Dax Hits An All-Time High Amid Strong IFO Data And M&A Activity


The Dax is driving the load higher in Europe, after a strong close on Wall Street. A combination of M&A performance, optimistic data on IFO business sentiment and mitigation of U.S. inflation fears helped push the German stock market to a recent all-time high.

The German GDP reading revealed a downward revision to a -1.8% contract quarter-on-quarter in Q1, from -1.7% in the previous reading. However, this morning’s disappointing GDP is already in the rearview mirror. Not only does it relate to the first quarter, but the retrospective data was overshadowed by a strong May reading of the German IFO index.

Germany’s main indicator rose to a two-year high of 99.2 in May, from 96.6 in April. The stronger-than-expected print suggests that optimism about Germany’s economic outlook is growing. The current assessment and the expectation components of the measure have increased, with expectations at their highest level since January 2011. The growth of the vaccine program and the mitigation of restrictive restrictions clearly boost morale.

Technical stocks are rising after Nasdaq outperformed its peers under the night. Reassuring inflation fears is most beneficial for high-tech stocks.

The real estate sector is also in the spotlight, as two of Germany’s largest real estate developers will merge into a € 18 billion real estate deal. Vonovia SE has agreed to acquire its rival, Deutsche Wohnen, by creating a landlord who will own more than 500,000 dwelling houses in Germany, Sweden and Austria. There is nothing like some M&A activity to spark in the markets.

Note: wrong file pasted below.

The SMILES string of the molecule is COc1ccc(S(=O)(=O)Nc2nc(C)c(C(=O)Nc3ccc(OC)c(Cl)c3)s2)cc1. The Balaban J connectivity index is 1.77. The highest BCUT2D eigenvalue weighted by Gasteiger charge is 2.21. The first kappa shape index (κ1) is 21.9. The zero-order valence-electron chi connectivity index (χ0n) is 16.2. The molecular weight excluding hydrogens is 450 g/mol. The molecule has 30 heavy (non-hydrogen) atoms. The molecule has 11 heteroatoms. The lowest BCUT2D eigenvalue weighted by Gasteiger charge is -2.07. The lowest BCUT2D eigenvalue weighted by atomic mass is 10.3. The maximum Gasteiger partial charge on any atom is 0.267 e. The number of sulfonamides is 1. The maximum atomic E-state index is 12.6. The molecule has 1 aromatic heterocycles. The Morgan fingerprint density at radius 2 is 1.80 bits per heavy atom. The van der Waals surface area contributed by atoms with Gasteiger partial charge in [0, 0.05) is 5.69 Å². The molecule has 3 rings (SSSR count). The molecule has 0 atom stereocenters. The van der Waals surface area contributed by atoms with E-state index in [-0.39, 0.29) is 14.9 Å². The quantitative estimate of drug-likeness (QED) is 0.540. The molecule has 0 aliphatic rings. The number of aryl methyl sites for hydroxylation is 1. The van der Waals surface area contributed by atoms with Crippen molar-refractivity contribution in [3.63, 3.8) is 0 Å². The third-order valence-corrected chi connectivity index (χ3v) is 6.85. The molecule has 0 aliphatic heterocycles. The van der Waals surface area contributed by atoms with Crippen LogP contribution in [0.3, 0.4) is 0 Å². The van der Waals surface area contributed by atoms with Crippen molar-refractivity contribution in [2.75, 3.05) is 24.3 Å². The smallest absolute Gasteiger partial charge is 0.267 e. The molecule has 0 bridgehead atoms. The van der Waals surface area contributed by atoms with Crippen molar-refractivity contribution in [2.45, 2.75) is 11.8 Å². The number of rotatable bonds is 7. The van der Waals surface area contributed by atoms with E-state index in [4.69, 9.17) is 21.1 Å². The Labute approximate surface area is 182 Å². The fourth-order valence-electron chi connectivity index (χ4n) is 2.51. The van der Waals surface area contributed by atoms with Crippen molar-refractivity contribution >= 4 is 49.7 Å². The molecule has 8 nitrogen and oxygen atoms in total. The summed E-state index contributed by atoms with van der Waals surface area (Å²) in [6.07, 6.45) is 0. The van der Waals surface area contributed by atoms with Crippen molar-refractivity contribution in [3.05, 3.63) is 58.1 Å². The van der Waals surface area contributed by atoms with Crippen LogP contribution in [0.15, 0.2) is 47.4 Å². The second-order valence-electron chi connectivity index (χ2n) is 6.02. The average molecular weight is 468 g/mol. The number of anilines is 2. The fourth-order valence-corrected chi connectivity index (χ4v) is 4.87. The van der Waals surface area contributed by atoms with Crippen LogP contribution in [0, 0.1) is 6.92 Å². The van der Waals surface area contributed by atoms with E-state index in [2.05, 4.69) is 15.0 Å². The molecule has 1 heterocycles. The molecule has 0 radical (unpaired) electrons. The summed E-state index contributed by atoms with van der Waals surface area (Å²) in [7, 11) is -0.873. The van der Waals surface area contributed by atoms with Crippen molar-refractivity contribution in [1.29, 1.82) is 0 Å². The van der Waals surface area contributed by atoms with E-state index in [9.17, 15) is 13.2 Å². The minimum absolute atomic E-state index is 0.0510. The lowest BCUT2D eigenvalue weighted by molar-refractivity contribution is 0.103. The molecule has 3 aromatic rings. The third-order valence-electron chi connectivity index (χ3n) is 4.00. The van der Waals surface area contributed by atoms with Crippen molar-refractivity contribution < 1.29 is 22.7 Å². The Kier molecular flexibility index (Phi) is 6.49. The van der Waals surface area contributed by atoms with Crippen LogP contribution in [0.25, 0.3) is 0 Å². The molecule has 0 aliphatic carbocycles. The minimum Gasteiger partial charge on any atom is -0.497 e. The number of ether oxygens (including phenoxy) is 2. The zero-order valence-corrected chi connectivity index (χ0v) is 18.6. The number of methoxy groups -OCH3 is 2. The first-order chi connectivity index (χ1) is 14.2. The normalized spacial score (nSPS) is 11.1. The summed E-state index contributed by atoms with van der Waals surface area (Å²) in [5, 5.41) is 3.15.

U.S. futures go higher, extending gains from the previous session. While base metal prices lengthen losses and the Fed continues to sing off the dovish hymn sheet, technology stocks look set to extend its lead.

GBP rises as net public sector borrowing falls

The dollar continues to lose ground, with the U.S. dollar index trading below 90.00, surrounding multi-month lows as inflation declines. The Fed continues to share its harsh rhetoric, insisting that the current rise in inflation is temporary and the market seems to be coming. A temporary rise in inflation does not guarantee a tightening of policy by the Fed.

The main beneficiary of a weaker US dollar, the euro also supports an improvement in trading sentiment in Germany.

The pound extends gains for a second session and looks to target 1.42 after encouraging public sector online lending data. The British government’s huge borrowing rate began to decline in April for the first time since the start of the pandemic. Net lending by the public sector reached GBP 31.7 billion in April, down from a record GBP 47.3 billion a year earlier, when public finances felt the pandemic’s biggest hit. The rapid development of vaccines, steady progress along the reopening path and improvement of economic outlook point to a possibly faster improvement of public finances going forward.



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